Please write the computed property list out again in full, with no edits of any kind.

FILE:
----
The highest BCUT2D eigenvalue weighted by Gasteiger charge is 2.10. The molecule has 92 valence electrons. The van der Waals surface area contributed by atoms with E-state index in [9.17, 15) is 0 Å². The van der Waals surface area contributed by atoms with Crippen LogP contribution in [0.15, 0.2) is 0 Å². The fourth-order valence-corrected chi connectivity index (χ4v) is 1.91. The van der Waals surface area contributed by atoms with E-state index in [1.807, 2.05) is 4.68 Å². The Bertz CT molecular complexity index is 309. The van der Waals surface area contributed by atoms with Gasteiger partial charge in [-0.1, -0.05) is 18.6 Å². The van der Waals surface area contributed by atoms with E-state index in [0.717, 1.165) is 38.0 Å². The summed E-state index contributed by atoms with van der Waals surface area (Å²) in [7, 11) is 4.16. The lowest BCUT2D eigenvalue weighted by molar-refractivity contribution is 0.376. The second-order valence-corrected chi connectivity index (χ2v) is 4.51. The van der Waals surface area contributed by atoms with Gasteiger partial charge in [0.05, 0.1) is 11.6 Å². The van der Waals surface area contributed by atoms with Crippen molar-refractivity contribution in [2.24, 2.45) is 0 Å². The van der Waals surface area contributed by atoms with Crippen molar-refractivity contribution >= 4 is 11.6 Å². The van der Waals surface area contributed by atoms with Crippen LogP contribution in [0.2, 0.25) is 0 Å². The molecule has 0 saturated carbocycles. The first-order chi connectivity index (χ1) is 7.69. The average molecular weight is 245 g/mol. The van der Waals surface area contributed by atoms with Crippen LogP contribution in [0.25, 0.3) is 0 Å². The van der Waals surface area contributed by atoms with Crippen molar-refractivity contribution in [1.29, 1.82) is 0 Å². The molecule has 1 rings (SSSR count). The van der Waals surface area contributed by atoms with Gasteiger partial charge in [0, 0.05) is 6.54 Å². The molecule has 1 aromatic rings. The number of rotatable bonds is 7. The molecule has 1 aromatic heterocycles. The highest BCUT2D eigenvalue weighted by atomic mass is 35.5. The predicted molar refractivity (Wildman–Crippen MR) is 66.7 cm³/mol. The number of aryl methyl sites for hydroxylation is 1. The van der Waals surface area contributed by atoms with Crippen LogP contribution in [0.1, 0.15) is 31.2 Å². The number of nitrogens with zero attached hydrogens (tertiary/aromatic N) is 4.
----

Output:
The highest BCUT2D eigenvalue weighted by Gasteiger charge is 2.10. The molecule has 92 valence electrons. The van der Waals surface area contributed by atoms with E-state index in [9.17, 15) is 0 Å². The van der Waals surface area contributed by atoms with Crippen LogP contribution in [0.15, 0.2) is 0 Å². The fourth-order valence-corrected chi connectivity index (χ4v) is 1.91. The van der Waals surface area contributed by atoms with E-state index in [1.807, 2.05) is 4.68 Å². The Bertz CT molecular complexity index is 309. The van der Waals surface area contributed by atoms with Gasteiger partial charge in [-0.1, -0.05) is 18.6 Å². The van der Waals surface area contributed by atoms with E-state index in [0.717, 1.165) is 38.0 Å². The summed E-state index contributed by atoms with van der Waals surface area (Å²) in [7, 11) is 4.16. The lowest BCUT2D eigenvalue weighted by molar-refractivity contribution is 0.376. The second-order valence-corrected chi connectivity index (χ2v) is 4.51. The van der Waals surface area contributed by atoms with Gasteiger partial charge in [0.05, 0.1) is 11.6 Å². The van der Waals surface area contributed by atoms with Crippen molar-refractivity contribution in [2.24, 2.45) is 0 Å². The van der Waals surface area contributed by atoms with Crippen molar-refractivity contribution >= 4 is 11.6 Å². The van der Waals surface area contributed by atoms with Crippen LogP contribution in [0.2, 0.25) is 0 Å². The molecule has 0 saturated carbocycles. The first-order chi connectivity index (χ1) is 7.69. The average molecular weight is 245 g/mol. The van der Waals surface area contributed by atoms with Crippen LogP contribution in [0.25, 0.3) is 0 Å². The van der Waals surface area contributed by atoms with Crippen molar-refractivity contribution in [1.29, 1.82) is 0 Å². The molecule has 1 rings (SSSR count). The van der Waals surface area contributed by atoms with Gasteiger partial charge in [0, 0.05) is 6.54 Å². The molecule has 1 aromatic rings. The number of rotatable bonds is 7. The molecule has 1 aromatic heterocycles. The highest BCUT2D eigenvalue weighted by atomic mass is 35.5. The predicted molar refractivity (Wildman–Crippen MR) is 66.7 cm³/mol. The number of aryl methyl sites for hydroxylation is 1. The van der Waals surface area contributed by atoms with Crippen LogP contribution in [0.1, 0.15) is 31.2 Å². The number of nitrogens with zero attached hydrogens (tertiary/aromatic N) is 4.